photo by A to JazZ: Talks Conference 

The original purpose was to help these artists grasp the workings of the music business and support their growth until they could become established. Joining various organizations such as the European Festival Association Yourope and the European showcase platform for world music Upbeat, we decided to expand the conference to include a showcase module, further professionalizing the sector in our country. 

In our environment, working normally can be challenging, but it is us who create the environment. Despite the constraints of our local market, which is vibrant but limited, our goal is to become more competitive and attract foreign audiences. The economics of culture is a topic often overlooked, including data collection on both economic indicators and the societal functions of cultural events. This directly impacts our quality of life.

photo by A to JazZ: Talks Conference e

How can we improve the competitiveness of our cultural products and attract foreign audiences?

This involves cultural diplomacy. Bulgaria needs to be recognized as a country that produces and exports cultural products effectively. Attracting an audience is essentially exporting our cultural products and unlocking the immense potential of cultural events as economic factors. Currently, culture is not fully acknowledged as a significant part of the economy, and unlike sectors like energy, there is little data collected and demanded from it. However, culture is indeed measurable, encompassing both quantifiable and non-quantifiable factors.

For example, if you place two benches and a beautiful lantern in an abandoned park, people will naturally enliven the space. Similarly, culture has the power to transform environments. Today, South Park II, where our festival takes place, is a vibrant spot where people gather with their families, children, hammocks, books, and pets. It has become a new cultural space in Sofia.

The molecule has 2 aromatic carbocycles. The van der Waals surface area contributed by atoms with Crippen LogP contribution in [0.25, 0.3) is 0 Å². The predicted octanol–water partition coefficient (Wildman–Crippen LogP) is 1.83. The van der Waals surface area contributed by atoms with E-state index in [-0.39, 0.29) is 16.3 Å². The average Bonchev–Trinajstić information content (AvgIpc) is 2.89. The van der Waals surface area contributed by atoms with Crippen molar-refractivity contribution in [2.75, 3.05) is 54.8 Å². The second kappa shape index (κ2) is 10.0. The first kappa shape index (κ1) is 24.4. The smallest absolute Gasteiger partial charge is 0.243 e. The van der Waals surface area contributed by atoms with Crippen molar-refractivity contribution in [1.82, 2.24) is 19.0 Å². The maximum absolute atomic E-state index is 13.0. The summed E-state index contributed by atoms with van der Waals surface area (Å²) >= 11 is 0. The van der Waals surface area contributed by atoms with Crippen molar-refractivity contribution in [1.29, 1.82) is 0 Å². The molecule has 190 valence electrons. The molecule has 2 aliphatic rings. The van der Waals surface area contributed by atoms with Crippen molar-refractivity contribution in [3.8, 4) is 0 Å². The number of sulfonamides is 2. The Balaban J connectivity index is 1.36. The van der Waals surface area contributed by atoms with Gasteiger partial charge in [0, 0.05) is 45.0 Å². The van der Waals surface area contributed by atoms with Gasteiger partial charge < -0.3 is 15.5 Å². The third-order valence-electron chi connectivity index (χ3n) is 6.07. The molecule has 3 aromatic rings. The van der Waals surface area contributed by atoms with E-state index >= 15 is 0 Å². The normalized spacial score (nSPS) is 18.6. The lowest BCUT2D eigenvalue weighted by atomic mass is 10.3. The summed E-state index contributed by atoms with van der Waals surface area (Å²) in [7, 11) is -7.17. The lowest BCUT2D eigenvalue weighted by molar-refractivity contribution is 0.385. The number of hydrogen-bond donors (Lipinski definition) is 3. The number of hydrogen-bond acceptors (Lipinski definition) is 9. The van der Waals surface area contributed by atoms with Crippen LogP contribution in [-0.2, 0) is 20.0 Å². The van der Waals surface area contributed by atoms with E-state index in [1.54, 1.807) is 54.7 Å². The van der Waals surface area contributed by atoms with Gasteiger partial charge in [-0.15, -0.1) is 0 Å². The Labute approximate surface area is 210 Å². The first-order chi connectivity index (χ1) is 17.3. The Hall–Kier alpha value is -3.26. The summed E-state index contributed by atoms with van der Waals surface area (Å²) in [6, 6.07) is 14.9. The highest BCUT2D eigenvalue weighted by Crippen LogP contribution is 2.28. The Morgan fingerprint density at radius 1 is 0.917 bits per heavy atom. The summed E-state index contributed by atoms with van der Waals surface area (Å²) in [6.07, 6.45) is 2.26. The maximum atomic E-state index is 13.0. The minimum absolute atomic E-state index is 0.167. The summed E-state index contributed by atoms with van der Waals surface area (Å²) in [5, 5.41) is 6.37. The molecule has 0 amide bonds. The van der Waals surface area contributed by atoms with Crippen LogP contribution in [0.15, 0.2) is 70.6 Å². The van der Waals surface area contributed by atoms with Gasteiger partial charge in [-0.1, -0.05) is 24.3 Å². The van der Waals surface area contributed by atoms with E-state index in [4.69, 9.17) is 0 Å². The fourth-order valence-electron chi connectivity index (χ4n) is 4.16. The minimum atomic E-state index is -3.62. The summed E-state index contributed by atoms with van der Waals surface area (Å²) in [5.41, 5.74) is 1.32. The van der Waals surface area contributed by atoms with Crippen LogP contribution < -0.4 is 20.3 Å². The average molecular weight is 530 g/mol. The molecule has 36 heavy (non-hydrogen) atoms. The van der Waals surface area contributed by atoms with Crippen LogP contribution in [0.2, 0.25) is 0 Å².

The impact of culture extends beyond the artist-audience relationship. We need a clear commitment and plan for the future, considering what we will do tomorrow and the day after. Much of this depends on the environment, including regulations, institutions, and our dialogue with them. A collaborative approach and strategic planning are essential to enhance the competitiveness of our cultural products and attract foreign audiences.

photo by A to JazZ: The festival park

What advice would you give to young musicians and cultural entrepreneurs who want to make a name for themselves in music festivals?

The first step is to have a clear idea and turn it into a solid concept. However, it’s crucial to never lose focus, regardless of how big the event becomes. 

With A to JazZ, our focus has always been on the music and the stage. Everything else is supplementary, enhancing that core experience. This approach has cultivated an audience that connects with our festival both emotionally and responsibly. Last year, we conducted a comprehensive survey to understand our audience’s profile. We discovered that our attendees are regular participants in cultural events, ticket buyers, and active members of public life. This indicates that our audience is not casual; it’s a dedicated and engaged community, making A to JazZ a true festival.

photo by Sofia from Sofia: Jacob Collier on stage 

We’re creating a demand by attracting new people and offering a high-quality product. People recognize and appreciate this, developing a love for the festival because we’ve crafted an environment for them. As a result, jazz and related music genres are becoming more popular, thanks to the activity of all the artists on the scene. Jazz has become trendy, though not mainstream—it’s not mainstream anywhere in the world, not even in New York, where it’s considered part of their cultural heritage. However, people there understand its historical value, just as we appreciate the significance of our cultural traditions like rachenitsa or kopanitsa (traditional Bulgarian rhythms).

photo by Sofia from Sofia: Jazzmeia Horn on stage 

With the rise of digital platforms and live streaming, have you considered integrating online broadcasting into A to JazZ to reach a global audience?

I don’t believe in online streaming, especially in summer. However, we do record and upload showcase concerts to our video platform because it’s crucial for these artists to connect with as many people as possible.